Monday, August 16, 2010
This Independence Day comes a film directed by Anusha Rizvi, with a flavor that will tickle your humor buds and unassumingly heighten your awareness about the plight of farmers in our country.
A camera pokes right into the face of a poor farmer, who looks as innocent as a child who has just seen a toy gun. He is bewildered and doesn’t know how to handle all the sudden adulation. Why are all these people Peeping inside his house? Because he wants to, I mean wanted to commit suicide. To let his family live comfortably with the compensation that will be paid by the government. Until the media decided to make a sensational story out of it.
Natha (played by Omkar Das Manikpuri) and his brother Budhia (played by Raghuvir Yadhav) are farmers who run the risk of losing their land if they fail to pay back their bank loan. They are thrown into a helpless situation where they get no support to help repay their debt. The idea of committing suicide forms in their head as the only and last resort to save their family. As word gets around, television channels vie to make it a breaking news story; politicians try to make peace with the villagers because the elections are nearing and to top it, the agriculture secretary acts indifferent to all the developing mayhem.
I felt a certain inner happiness in watching this film, because more than anything else, I was blessing Anusha Rizvi for finally making a sensible film, bringing out a strong theme in a screenplay dripping with satire. What better way to show the deepest dirt and farcical nature of our so-called national system? I love the sarcasm in the visual language, for example how the Minster goes and gifts Natha a bright blue hand pump that is of no use to him or gifts him a television and garlands him in order to appease the threat he’s causing to the power play.
The role of the media is stark and shown in all its brutality. How far away are we from the truth? No too much, I believe. While all our news channels are bothered about TRP’s and being the “top news channel” with this “exclusive story” or that “special report”, how many of our journalists really care for the people or the stories they are reporting for? How many of us understand the real issue that these farmers are facing? How many Natha’s do we know about? I don’t know. Everything seems like such a drama. News has become theatrical. A live drama unfolding before us, with all the mise-en-scenes planned, and executed with perfection. With the perfect characters, and dialogues. For the perfect story. Why? To grab our eye-balls. So that we tune into the same news channel again to satisfy our thirst for dramatic realism.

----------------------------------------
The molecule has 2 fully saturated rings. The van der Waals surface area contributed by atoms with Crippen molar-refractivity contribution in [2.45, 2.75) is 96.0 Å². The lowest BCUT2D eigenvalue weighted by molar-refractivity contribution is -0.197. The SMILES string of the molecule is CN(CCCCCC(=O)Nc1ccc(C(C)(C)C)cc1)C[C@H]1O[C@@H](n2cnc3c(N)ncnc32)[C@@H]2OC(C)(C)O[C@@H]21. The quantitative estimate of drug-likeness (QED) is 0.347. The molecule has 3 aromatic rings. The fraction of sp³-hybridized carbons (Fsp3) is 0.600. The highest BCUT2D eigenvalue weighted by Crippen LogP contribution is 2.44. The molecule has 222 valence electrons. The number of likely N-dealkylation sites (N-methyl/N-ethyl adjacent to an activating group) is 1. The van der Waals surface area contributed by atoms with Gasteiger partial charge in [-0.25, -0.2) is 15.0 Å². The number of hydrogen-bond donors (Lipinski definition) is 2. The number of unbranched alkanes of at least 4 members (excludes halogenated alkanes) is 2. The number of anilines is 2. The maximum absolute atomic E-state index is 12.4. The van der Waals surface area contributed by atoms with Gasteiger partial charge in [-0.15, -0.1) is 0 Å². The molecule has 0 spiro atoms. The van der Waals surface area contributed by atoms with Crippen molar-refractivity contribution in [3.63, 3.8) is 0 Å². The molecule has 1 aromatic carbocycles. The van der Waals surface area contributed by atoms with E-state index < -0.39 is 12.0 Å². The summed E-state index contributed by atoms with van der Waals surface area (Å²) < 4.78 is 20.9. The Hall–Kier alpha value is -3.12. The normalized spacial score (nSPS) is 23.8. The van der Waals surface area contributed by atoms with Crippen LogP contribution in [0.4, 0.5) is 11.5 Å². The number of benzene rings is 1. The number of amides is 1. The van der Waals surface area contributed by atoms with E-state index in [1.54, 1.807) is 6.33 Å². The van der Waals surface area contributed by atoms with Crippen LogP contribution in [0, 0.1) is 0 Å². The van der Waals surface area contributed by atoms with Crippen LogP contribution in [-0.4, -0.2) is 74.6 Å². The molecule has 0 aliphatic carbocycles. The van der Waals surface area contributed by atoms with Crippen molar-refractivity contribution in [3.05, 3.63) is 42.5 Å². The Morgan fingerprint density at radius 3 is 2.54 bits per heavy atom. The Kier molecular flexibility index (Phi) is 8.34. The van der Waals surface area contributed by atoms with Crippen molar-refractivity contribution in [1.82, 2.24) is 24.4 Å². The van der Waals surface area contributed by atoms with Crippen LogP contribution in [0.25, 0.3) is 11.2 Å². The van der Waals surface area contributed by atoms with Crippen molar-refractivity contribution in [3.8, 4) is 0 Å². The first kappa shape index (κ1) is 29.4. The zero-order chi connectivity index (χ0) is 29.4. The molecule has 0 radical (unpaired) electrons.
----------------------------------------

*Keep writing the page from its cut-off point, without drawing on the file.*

While I write this at this very moment, I know that there are farmers dying, their suicides adding to numbers, and I feel restless now, because after watching the movie, I started to feel concerned. Although the film made me laugh, it also led me to a low when through the dark humour, I saw the real, cruel face of our power systems. The media, the politicians, the bureaucrats. Natha personifies the face of millions of peasants who face pressure and trauma to repay debts that is a matter of a life and death situation. When all the noise making elements left his village after his supposed death, we see how less anyone really cared about his fate.
Opportunistic. That’s what we all are. The world has become so competitive, that we seem to have lost that sense of humanity, that sense of not wanting to mindlessly think of how we can gain. Sometimes, it’s better to lose, in the eyes of the ruling power. Because, in our hearts, we have won. We may believe that everything needs to have a reason, but there’s no reason to play games with the lives of others to create that supposed reason. In the end, we are solely responsible for our actions, and if haven’t made that little difference in helping a Natha or a Budhia, then that action is not worth committing.
In a nutshell, Peepli [LIVE] shows us the voyeuristic nature of the media, how a story is not lived, but only thrust in front of the camera. Who cares about the old farmer who has been digging for days to sell the sand, and dies in that same mud trench he had been working his life for? Why couldn’t they show that story instead, voiced a more sensitive journalist Rakesh (played by Nawazuddin Siddiqui). Because, according to Nandita Mallik (played by Malaika Shenoy) “Natha is the big story.” Rakesh’s questioning attitude only invited a more curt answer, “ We are journalists, and this is what we do. If you can’t handle this, then you are in the wrong profession.” So my question is, is it worth sacrificing the real cause in the name of “profession”? How can a profession demand belittling our moral standards?
It will enlighten you. It might empower you. It can disturb you. Peepli [LIVE] is a wake up call to notice our distracting tools of public broadcasting. Watch it for its satire, its clever manipulation of story elements, its necessary exaggerations and most of all for its endearing and innocent characters who are the victims of our mad rush for attention. An Independence Day special, most certainly.